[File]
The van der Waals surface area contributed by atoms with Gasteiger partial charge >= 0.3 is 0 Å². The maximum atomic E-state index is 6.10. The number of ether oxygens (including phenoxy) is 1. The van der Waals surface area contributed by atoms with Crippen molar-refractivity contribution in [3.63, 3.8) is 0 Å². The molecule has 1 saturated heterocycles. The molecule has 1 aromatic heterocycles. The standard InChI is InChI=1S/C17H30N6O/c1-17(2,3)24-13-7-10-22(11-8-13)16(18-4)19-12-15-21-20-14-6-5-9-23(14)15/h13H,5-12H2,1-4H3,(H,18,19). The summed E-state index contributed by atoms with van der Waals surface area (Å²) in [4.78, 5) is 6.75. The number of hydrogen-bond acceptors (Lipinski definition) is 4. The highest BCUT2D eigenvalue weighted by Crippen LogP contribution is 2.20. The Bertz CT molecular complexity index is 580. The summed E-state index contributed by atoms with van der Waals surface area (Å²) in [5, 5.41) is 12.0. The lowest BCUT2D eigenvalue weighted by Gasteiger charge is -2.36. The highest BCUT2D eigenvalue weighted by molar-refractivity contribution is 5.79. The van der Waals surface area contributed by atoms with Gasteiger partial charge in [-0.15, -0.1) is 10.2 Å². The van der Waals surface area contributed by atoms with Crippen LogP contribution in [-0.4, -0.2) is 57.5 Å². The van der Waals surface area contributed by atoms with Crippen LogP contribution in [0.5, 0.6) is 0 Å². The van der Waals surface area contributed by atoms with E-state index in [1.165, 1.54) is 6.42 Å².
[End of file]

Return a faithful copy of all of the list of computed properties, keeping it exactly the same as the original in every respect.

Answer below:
The van der Waals surface area contributed by atoms with Gasteiger partial charge >= 0.3 is 0 Å². The maximum atomic E-state index is 6.10. The number of ether oxygens (including phenoxy) is 1. The van der Waals surface area contributed by atoms with Crippen molar-refractivity contribution in [3.63, 3.8) is 0 Å². The molecule has 1 saturated heterocycles. The molecule has 1 aromatic heterocycles. The standard InChI is InChI=1S/C17H30N6O/c1-17(2,3)24-13-7-10-22(11-8-13)16(18-4)19-12-15-21-20-14-6-5-9-23(14)15/h13H,5-12H2,1-4H3,(H,18,19). The summed E-state index contributed by atoms with van der Waals surface area (Å²) in [4.78, 5) is 6.75. The number of hydrogen-bond acceptors (Lipinski definition) is 4. The highest BCUT2D eigenvalue weighted by Crippen LogP contribution is 2.20. The Bertz CT molecular complexity index is 580. The summed E-state index contributed by atoms with van der Waals surface area (Å²) in [5, 5.41) is 12.0. The lowest BCUT2D eigenvalue weighted by Gasteiger charge is -2.36. The highest BCUT2D eigenvalue weighted by molar-refractivity contribution is 5.79. The van der Waals surface area contributed by atoms with Gasteiger partial charge in [-0.15, -0.1) is 10.2 Å². The van der Waals surface area contributed by atoms with Crippen LogP contribution in [-0.4, -0.2) is 57.5 Å². The van der Waals surface area contributed by atoms with Crippen LogP contribution in [0.5, 0.6) is 0 Å². The van der Waals surface area contributed by atoms with E-state index in [1.165, 1.54) is 6.42 Å².